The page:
If you have a dog, you already know that it does not smell like roses. But even if dogs have a natural dog smell, they should never have a terrible smell. Sometimes dogs smell like fish, and the scent seems to come from their butts. But what is the reason for this strange smell?
When dogs smell like fish, it is not normal. It is usually caused by the dog’s anal glands, which are either too full or diseased. Small dogs are more prone to this than large ones. If your dog smells like fish and rolls back and forth on the floor, this is often a sign that the anal glands are full.
There are many causes of a foul odor in dogs. In some cases, the problem can be quickly remedied. If the dog has gotten wet, it needs to be dried. If he has been digging in the garbage, he needs a bath.
In other cases, however, it may be medical such as an ear infection, dental problems, flatulence or anal gland problems. The strong, fishy smell some dogs can give is hard to miss.
In this article, we discuss why dogs sometimes smell strongly of fish. We explain what anal glands are in dogs and what their function is.
And finally, learn how to end your dog’s fishy smell once and for all.
Is It Normal for Dogs to Smell Like Fish?
Most dogs have a typical body odor that you get used to as a dog owner. Their smell can become more intense when they play outside and get wet.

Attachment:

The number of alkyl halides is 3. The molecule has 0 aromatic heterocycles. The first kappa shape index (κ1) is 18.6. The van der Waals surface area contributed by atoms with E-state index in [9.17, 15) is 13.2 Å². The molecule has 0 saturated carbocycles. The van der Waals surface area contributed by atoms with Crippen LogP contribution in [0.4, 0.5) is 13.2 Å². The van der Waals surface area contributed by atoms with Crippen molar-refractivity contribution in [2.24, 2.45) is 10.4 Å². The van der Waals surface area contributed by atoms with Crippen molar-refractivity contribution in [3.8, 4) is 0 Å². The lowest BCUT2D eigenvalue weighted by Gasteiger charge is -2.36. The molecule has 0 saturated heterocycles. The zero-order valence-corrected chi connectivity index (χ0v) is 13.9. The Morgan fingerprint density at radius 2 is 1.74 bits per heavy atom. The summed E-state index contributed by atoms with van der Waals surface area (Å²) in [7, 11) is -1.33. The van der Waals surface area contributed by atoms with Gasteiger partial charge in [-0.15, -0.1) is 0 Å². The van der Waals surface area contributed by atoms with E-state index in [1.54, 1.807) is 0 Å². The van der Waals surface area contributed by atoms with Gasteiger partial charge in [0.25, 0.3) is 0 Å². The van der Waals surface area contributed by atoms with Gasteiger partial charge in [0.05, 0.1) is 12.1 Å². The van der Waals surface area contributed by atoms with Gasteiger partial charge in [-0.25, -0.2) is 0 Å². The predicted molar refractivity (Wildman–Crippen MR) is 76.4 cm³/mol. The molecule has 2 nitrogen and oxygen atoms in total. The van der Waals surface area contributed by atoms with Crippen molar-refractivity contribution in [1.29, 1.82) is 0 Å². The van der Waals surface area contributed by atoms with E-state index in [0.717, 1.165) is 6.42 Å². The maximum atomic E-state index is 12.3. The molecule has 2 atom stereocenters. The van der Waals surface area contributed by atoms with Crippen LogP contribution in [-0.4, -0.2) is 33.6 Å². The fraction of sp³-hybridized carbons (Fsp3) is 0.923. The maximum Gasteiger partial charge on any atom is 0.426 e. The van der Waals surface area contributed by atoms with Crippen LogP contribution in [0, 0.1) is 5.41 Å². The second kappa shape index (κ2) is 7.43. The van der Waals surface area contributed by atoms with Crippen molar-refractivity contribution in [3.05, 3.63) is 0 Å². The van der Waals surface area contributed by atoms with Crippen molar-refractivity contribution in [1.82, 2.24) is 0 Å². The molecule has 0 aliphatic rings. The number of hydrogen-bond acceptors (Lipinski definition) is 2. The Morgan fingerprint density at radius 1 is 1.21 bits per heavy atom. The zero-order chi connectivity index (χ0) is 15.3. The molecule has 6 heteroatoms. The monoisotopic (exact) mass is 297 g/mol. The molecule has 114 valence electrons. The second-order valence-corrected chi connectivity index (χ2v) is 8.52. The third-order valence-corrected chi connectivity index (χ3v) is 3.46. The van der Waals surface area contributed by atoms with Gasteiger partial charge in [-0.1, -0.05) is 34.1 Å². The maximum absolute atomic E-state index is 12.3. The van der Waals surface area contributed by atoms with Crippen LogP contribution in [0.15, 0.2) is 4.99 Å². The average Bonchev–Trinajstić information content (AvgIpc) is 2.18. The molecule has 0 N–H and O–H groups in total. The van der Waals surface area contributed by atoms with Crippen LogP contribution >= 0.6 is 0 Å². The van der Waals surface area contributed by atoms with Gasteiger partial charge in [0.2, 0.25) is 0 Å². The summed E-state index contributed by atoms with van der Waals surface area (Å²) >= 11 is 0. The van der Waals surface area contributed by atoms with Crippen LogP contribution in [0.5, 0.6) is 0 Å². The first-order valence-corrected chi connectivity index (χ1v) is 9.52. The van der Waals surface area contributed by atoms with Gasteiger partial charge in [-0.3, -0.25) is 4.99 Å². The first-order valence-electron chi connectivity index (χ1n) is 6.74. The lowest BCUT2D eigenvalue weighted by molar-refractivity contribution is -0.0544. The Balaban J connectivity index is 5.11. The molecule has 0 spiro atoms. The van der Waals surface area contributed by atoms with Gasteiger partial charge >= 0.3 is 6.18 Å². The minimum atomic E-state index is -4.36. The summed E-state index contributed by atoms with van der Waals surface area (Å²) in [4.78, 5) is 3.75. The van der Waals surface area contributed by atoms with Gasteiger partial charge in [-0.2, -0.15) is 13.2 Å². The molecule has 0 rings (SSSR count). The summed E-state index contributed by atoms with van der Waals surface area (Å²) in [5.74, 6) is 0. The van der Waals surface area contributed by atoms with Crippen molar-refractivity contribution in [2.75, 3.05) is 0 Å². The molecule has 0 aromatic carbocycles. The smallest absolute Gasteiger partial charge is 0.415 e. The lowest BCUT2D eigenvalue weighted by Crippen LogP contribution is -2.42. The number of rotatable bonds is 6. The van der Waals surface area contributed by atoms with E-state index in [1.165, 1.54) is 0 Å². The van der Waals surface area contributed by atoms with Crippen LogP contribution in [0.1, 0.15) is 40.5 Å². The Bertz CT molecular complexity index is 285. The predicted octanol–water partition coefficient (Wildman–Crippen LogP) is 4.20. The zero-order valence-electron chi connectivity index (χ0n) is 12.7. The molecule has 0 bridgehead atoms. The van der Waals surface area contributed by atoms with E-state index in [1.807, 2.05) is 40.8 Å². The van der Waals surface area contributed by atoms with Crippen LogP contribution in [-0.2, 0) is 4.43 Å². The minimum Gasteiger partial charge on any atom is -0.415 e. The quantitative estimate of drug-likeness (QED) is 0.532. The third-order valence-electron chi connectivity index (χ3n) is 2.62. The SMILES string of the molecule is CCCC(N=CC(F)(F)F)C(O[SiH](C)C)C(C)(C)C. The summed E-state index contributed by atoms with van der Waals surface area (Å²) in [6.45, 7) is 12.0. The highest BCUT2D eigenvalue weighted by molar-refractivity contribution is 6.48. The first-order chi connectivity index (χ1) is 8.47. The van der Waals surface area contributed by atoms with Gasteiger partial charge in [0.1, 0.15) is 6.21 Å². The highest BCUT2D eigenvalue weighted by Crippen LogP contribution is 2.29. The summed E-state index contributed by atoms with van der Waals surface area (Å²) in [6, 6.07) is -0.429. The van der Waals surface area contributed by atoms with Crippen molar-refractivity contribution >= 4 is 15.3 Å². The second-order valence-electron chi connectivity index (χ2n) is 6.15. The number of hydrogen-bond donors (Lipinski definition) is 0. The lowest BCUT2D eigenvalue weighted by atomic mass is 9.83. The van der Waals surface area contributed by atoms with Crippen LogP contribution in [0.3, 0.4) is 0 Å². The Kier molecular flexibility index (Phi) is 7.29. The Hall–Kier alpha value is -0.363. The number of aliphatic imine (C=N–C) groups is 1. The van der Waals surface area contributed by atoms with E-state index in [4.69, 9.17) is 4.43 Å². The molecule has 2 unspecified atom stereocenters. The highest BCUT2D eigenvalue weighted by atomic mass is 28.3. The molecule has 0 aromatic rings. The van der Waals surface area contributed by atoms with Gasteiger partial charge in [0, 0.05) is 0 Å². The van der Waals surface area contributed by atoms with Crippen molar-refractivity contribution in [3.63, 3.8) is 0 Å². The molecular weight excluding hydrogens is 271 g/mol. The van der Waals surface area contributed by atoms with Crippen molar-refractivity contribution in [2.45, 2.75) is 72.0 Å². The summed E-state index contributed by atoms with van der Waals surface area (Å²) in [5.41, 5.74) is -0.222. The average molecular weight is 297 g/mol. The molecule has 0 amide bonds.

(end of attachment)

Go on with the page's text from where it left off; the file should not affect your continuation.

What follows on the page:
There are also several other reasons for more intense odor in dogs that may have a more serious background. However, the odor should never be so strong as to cause concern.
Dogs can smell a bit musty if you sniff them extensively, but you shouldn’t be able to smell them all over the room.
A strong fishy odor is not typical for dogs and often indicates some anal gland problem.
What Are the Anal Glands in Dogs?
A dog’s anal glands, also known as anal sacs, are located on the right and left sides of the anus.
These sacs contain sweat glands that produce a smelly fluid. This fluid should be excreted in small amounts with each bowel movement.
The anal glands allow the dog to leave its individual scent with each transaction. The secretions from the glands are his scent marker. This will enable them to alert other dogs that they have been there.
However, the fluid is secreted with each bowel movement and when a dog is startled or alarmed.
Sudden loud noises or stressful events can cause a dog to release the fluid from its anal glands.
This then leads to a fishy smell that fills the entire room. While this smells unpleasant to humans, it is entirely normal.
The anal glands should empty a little every time the dog has a bowel movement, but this doesn’t always happen.
Some dogs have difficulty emptying their glands. Then, they need to be expressed regularly by a veterinarian.
How to Recognize That the Anal Glands Are Full
Anal glands hide in the dog’s anus, so it is difficult for dog owners to tell when they are full.
The glands can be very uncomfortable for the dog when they are too full. Dogs usually then show some signs that you can recognize.
Some of the most common symptoms of anal gland issues in dogs are:
- Licking the rear end
- Wiggling the butt